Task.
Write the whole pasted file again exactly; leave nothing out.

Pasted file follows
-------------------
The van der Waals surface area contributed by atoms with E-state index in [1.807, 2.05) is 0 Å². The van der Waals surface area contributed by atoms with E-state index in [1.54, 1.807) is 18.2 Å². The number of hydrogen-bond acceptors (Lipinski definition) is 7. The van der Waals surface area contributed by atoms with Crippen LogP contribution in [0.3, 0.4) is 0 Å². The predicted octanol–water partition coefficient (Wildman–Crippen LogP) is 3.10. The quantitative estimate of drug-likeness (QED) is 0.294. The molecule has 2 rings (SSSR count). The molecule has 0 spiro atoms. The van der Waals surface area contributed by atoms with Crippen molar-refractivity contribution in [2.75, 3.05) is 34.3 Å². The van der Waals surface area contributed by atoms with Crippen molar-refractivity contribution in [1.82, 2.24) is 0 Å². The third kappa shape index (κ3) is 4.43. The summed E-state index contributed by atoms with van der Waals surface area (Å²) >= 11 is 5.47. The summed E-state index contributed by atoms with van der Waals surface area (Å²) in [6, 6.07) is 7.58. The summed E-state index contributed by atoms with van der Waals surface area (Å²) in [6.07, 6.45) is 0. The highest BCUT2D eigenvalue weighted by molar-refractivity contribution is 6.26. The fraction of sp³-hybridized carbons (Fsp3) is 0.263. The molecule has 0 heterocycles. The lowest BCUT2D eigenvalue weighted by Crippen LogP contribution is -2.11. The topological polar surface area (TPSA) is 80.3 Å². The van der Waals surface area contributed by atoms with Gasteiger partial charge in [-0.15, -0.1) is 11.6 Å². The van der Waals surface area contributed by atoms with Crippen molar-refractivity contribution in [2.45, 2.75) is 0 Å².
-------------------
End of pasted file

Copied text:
The van der Waals surface area contributed by atoms with E-state index in [1.807, 2.05) is 0 Å². The van der Waals surface area contributed by atoms with E-state index in [1.54, 1.807) is 18.2 Å². The number of hydrogen-bond acceptors (Lipinski definition) is 7. The van der Waals surface area contributed by atoms with Crippen LogP contribution in [0.3, 0.4) is 0 Å². The predicted octanol–water partition coefficient (Wildman–Crippen LogP) is 3.10. The quantitative estimate of drug-likeness (QED) is 0.294. The molecule has 2 rings (SSSR count). The molecule has 0 spiro atoms. The van der Waals surface area contributed by atoms with Crippen molar-refractivity contribution in [2.75, 3.05) is 34.3 Å². The van der Waals surface area contributed by atoms with Crippen molar-refractivity contribution in [1.82, 2.24) is 0 Å². The third kappa shape index (κ3) is 4.43. The summed E-state index contributed by atoms with van der Waals surface area (Å²) >= 11 is 5.47. The summed E-state index contributed by atoms with van der Waals surface area (Å²) in [6, 6.07) is 7.58. The summed E-state index contributed by atoms with van der Waals surface area (Å²) in [6.07, 6.45) is 0. The highest BCUT2D eigenvalue weighted by molar-refractivity contribution is 6.26. The fraction of sp³-hybridized carbons (Fsp3) is 0.263. The molecule has 0 heterocycles. The lowest BCUT2D eigenvalue weighted by Crippen LogP contribution is -2.11. The topological polar surface area (TPSA) is 80.3 Å². The van der Waals surface area contributed by atoms with Gasteiger partial charge in [-0.15, -0.1) is 11.6 Å². The van der Waals surface area contributed by atoms with Crippen molar-refractivity contribution in [2.45, 2.75) is 0 Å².